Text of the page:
The advent of digital transformation was already shaking things up in organizations, and then COVID-19 kicked it up several notches. Crises always push people to find creative solutions to existing problems, teaching them to grow and become more resilient.
Many businesses and their staff have come out of the pandemic stronger than before, although the process has been far from easy. If there was one lesson we can learn from the past year, it’s that change is ongoing, sometimes gradual but often sharp and sudden. Businesses need to continue to innovate and adjust to changes and do so in a way that doesn’t feel disruptive or overwhelming to their employees.
So what is the easiest way to encourage innovation and embrace change? When it comes to strategic business imperatives, learning is often seen as underrated. But it is one of the more important strategies when it comes to vital future-oriented business strategies. Companies need to invest in regular employee learning and different divisions have to identify and promote the things they need to learn to keep in touch with industry trends. Learning as a business strategy encourages employees to be willing to put in the time and effort to learn and meet the demands of their line of work.
How Learning Works as a Business Strategy
In order to view learning as an important business process, you have to see it as a part of the innovation package. Because of new ideas and technologies flooding the market, and a new form of disruption seems to be lurking right around the corner, new skills and adaptability are more important than ever.
This is where the capacity for long-term, ongoing learning is vital for any enterprise. This propensity for continual learning needs to start from upper management, down to teams, and then individual employees themselves.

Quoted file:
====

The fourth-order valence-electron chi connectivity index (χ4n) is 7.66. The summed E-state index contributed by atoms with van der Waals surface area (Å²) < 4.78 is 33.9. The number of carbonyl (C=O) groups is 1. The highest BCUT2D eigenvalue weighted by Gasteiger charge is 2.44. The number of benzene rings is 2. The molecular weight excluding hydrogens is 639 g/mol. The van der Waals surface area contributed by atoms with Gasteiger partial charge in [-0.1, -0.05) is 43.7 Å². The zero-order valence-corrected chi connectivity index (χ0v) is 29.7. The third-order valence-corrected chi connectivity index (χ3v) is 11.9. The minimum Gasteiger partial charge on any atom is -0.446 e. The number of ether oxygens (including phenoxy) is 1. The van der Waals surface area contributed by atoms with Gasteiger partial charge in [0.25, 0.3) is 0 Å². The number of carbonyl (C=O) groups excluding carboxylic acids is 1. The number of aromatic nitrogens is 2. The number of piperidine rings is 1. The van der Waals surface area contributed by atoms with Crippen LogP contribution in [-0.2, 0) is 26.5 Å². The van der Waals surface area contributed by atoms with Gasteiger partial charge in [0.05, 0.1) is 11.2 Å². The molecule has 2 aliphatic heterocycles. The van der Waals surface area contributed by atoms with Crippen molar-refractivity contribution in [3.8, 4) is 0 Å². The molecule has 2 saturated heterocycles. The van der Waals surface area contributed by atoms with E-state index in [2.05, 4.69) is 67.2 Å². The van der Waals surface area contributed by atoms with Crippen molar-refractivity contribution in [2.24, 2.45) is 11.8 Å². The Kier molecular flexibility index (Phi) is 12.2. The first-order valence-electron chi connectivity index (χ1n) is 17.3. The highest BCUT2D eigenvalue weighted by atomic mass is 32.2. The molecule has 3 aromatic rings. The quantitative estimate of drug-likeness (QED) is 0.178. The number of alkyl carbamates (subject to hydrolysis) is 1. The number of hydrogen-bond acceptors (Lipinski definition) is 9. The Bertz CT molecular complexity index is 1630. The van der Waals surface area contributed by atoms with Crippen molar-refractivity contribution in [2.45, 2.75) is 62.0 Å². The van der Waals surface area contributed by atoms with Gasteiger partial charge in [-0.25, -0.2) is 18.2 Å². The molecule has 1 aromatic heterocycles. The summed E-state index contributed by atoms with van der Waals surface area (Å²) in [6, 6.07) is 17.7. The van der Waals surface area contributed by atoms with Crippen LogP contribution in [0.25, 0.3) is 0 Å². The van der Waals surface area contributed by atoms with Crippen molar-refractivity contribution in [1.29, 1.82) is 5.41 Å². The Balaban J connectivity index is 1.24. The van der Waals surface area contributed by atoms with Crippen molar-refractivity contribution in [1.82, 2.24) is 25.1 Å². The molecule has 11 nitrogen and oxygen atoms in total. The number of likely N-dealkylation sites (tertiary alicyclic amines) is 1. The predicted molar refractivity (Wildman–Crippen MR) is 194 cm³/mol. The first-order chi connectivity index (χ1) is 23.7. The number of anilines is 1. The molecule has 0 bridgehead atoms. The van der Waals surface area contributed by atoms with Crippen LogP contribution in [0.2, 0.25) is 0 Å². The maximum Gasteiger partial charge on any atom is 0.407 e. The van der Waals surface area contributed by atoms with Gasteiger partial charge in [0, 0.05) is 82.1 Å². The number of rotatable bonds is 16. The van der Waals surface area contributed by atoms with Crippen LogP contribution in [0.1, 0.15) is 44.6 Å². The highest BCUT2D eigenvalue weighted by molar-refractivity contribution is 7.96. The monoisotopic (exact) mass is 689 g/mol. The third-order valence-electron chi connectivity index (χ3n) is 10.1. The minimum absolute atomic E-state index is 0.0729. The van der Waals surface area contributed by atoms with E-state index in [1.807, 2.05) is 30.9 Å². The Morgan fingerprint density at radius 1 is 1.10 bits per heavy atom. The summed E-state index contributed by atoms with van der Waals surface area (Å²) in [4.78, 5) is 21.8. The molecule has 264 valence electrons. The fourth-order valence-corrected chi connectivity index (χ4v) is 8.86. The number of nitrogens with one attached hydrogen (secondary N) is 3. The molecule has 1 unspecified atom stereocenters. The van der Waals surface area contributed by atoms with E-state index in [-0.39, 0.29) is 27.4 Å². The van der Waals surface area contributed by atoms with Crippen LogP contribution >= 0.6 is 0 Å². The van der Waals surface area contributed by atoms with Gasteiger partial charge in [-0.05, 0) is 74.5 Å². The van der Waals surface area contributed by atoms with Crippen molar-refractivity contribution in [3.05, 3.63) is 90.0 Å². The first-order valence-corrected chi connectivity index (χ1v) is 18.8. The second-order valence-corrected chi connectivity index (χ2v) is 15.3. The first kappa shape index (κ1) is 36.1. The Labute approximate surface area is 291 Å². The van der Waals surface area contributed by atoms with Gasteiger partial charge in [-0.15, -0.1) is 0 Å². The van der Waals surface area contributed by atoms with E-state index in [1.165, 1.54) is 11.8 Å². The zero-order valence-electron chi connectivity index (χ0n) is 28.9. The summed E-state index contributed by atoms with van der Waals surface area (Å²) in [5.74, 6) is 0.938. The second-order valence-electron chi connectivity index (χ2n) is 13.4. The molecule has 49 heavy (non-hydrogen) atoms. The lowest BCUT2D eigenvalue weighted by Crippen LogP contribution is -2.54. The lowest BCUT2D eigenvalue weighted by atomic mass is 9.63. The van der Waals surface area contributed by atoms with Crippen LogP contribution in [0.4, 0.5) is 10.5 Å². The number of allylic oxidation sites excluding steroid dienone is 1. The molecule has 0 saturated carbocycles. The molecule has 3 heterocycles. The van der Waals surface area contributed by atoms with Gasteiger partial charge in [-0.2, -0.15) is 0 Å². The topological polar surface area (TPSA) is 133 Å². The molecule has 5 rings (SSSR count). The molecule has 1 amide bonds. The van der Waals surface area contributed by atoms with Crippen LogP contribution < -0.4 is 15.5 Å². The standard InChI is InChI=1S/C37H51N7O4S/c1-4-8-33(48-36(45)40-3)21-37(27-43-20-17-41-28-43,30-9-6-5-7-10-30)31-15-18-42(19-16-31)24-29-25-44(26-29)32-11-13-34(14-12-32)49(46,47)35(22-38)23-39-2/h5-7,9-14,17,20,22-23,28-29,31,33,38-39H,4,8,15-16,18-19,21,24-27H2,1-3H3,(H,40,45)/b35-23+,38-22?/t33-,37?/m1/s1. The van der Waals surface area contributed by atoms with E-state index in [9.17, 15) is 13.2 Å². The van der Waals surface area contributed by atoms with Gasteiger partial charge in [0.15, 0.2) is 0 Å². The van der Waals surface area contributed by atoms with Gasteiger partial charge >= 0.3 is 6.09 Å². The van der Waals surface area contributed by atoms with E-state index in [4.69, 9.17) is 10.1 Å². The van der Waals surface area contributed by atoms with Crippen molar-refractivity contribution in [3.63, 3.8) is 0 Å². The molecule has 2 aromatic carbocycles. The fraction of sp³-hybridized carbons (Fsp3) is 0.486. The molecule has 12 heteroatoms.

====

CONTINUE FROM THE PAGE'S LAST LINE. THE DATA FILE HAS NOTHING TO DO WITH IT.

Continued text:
To successfully incorporate learning into your business strategy, start by examining the learning currently taking place in your company. How effective is the learning taking place? What areas need improving? Do you have enough resources for continuous training and evaluation?
Outline your strategy for the learning program. This is a lot like creating a curriculum and academic calendar and then combining it with everyday business operations. Because this step is complex and often time-sensitive you might need to call in for professional trainers and educators to help. Learning as a business strategy isn’t a one-day seminar. It is an ongoing process that requires time and commitment.
From here, you will take what is learned and use them to solve current and future issues. Information should be made easily accessible for staff so they can implement what they’ve learned every day at work. At the same time, they will learn to see their newfound knowledge/skills as the foundation for future learning.
How to Make Learning a Part of Company Culture
Like all kinds of innovative strategies, learning needs investment but has tangible results in the long run. Training and teaching may cost your business in the beginning, but over time you will notice that your employees perform better, handle change and crises better, are more productive, and foster stronger connections with their workplace.